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Machine Learning

This is an introduction of how to run machine learning applications on ZIH systems. For machine learning purposes, we recommend to use the partitions alpha and/or ml.

Partition ml

The compute nodes of the partition ML are built on the base of Power9 architecture from IBM. The system was created for AI challenges, analytics and working with data-intensive workloads and accelerated databases.

The main feature of the nodes is the ability to work with the NVIDIA Tesla V100 GPU with NV-Link support that allows a total bandwidth with up to 300 GB/s. Each node on the partition ML has 6x Tesla V-100 GPUs. You can find a detailed specification of the partition in our Power9 documentation.

Note

The partition ML is based on the Power9 architecture, which means that the software built for x86_64 will not work on this partition. Also, users need to use the modules which are specially build for this architecture (from modenv/ml).

Modules

On the partition ML load the module environment:

marie@ml$ module load modenv/ml
The following have been reloaded with a version change:  1) modenv/scs5 => modenv/ml

Power AI

There are tools provided by IBM, that work on partition ML and are related to AI tasks. For more information see our Power AI documentation.

Partition: Alpha

Another partition for machine learning tasks is Alpha. It is mainly dedicated to ScaDS.AI topics. Each node on Alpha has 2x AMD EPYC CPUs, 8x NVIDIA A100-SXM4 GPUs, 1 TB RAM and 3.5 TB local space (/tmp) on an NVMe device. You can find more details of the partition in our Alpha Centauri documentation.

Modules

On the partition alpha load the module environment:

marie@alpha$ module load modenv/hiera
The following have been reloaded with a version change:  1) modenv/ml => modenv/hiera

Note

On partition Alpha, the most recent modules are build in hiera. Alternative modules might be build in scs5.

Machine Learning via Console

Python and Virtual Environments

Python users should use a virtual environment when conducting machine learning tasks via console.

For more details on machine learning or data science with Python see data analytics with Python.

R

R also supports machine learning via console. It does not require a virtual environment due to a different package management.

For more details on machine learning or data science with R see data analytics with R.

Machine Learning with Jupyter

The Jupyter Notebook is an open-source web application that allows you to create documents containing live code, equations, visualizations, and narrative text. JupyterHub allows to work with machine learning frameworks (e.g. TensorFlow or PyTorch) on ZIH systems and to run your Jupyter notebooks on HPC nodes.

After accessing JupyterHub, you can start a new session and configure it. For machine learning purposes, select either partition Alpha or ML and the resources, your application requires.

In your session you can use Python, R or RStudio for your machine learning and data science topics.

Machine Learning with Containers

Some machine learning tasks require using containers. In the HPC domain, the Singularity container system is a widely used tool. Docker containers can also be used by Singularity. You can find further information on working with containers on ZIH systems in our containers documentation.

There are two sources for containers for Power9 architecture with TensorFlow and PyTorch on the board:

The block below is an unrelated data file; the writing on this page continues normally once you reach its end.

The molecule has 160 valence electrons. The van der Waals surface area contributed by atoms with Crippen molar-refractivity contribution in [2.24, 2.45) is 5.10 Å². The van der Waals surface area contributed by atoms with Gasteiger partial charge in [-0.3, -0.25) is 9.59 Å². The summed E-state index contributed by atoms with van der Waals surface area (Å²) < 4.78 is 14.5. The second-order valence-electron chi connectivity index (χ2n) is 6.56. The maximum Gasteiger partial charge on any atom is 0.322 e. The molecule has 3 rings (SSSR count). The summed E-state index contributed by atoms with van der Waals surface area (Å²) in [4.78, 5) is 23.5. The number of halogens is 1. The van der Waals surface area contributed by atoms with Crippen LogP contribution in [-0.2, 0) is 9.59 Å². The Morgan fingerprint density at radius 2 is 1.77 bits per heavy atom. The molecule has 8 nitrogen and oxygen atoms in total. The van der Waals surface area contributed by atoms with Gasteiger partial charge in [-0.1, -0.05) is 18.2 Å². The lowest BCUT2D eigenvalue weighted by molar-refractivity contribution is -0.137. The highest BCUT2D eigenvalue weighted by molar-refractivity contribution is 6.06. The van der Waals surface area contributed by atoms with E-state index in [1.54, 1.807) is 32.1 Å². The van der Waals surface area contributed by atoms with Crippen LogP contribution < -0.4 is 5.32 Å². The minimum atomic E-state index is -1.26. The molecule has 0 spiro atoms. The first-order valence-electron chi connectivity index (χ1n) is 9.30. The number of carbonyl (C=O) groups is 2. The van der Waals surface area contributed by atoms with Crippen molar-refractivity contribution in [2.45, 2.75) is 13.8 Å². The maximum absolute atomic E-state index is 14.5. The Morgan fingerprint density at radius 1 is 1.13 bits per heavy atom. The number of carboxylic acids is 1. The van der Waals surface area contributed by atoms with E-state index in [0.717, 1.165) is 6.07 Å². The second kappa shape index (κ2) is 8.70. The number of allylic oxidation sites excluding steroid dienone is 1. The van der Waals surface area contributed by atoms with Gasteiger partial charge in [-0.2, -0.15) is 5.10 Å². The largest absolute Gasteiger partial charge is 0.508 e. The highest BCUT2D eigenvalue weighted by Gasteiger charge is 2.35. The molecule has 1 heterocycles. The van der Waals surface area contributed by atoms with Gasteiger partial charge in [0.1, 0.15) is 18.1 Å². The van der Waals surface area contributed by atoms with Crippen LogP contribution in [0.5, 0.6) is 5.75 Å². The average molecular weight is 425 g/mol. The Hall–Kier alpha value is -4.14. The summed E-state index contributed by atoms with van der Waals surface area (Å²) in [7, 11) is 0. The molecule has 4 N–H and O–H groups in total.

• TensorFlow-ppc64le: Community-supported ppc64le docker container for TensorFlow.
  • PowerAI container: Official Docker container with TensorFlow, PyTorch and many other packages.

Note

You could find other versions of software in the container on the "tag" tab on the docker web page of the container.

In the following example, we build a Singularity container with TensorFlow from the DockerHub and start it:

marie@ml$ singularity build my-ML-container.sif docker://ibmcom/tensorflow-ppc64le    #create a container from the DockerHub with the last TensorFlow version
[...]
marie@ml$ singularity run --nv my-ML-container.sif    #run my-ML-container.sif container supporting the Nvidia's GPU. You can also work with your container by: singularity shell, singularity exec
[...]

Additional Libraries for Machine Learning

The following NVIDIA libraries are available on all nodes:

Name Path
NCCL /usr/local/cuda/targets/ppc64le-linux
cuDNN /usr/local/cuda/targets/ppc64le-linux

Note

For optimal NCCL performance it is recommended to set the NCCL_MIN_NRINGS environment variable during execution. You can try different values but 4 should be a pretty good starting point.

marie@compute$ export NCCL_MIN_NRINGS=4

The following HPC related software is installed on all nodes:

Name Path
IBM Spectrum MPI /opt/ibm/spectrum_mpi/
PGI compiler /opt/pgi/
IBM XLC Compiler /opt/ibm/xlC/
IBM XLF Compiler /opt/ibm/xlf/
IBM ESSL /opt/ibmmath/essl/
IBM PESSL /opt/ibmmath/pessl/

Datasets for Machine Learning

There are many different datasets designed for research purposes. If you would like to download some of them, keep in mind that many machine learning libraries have direct access to public datasets without downloading it, e.g. TensorFlow Datasets. If you still need to download some datasets use datamover machine.

The ImageNet Dataset

The ImageNet project is a large visual database designed for use in visual object recognition software research. In order to save space in the filesystem by avoiding to have multiple duplicates of this lying around, we have put a copy of the ImageNet database (ILSVRC2012 and ILSVR2017) under /scratch/imagenet which you can use without having to download it again. For the future, the ImageNet dataset will be available in Warm Archive. ILSVR2017 also includes a dataset for recognition objects from a video. Please respect the corresponding Terms of Use.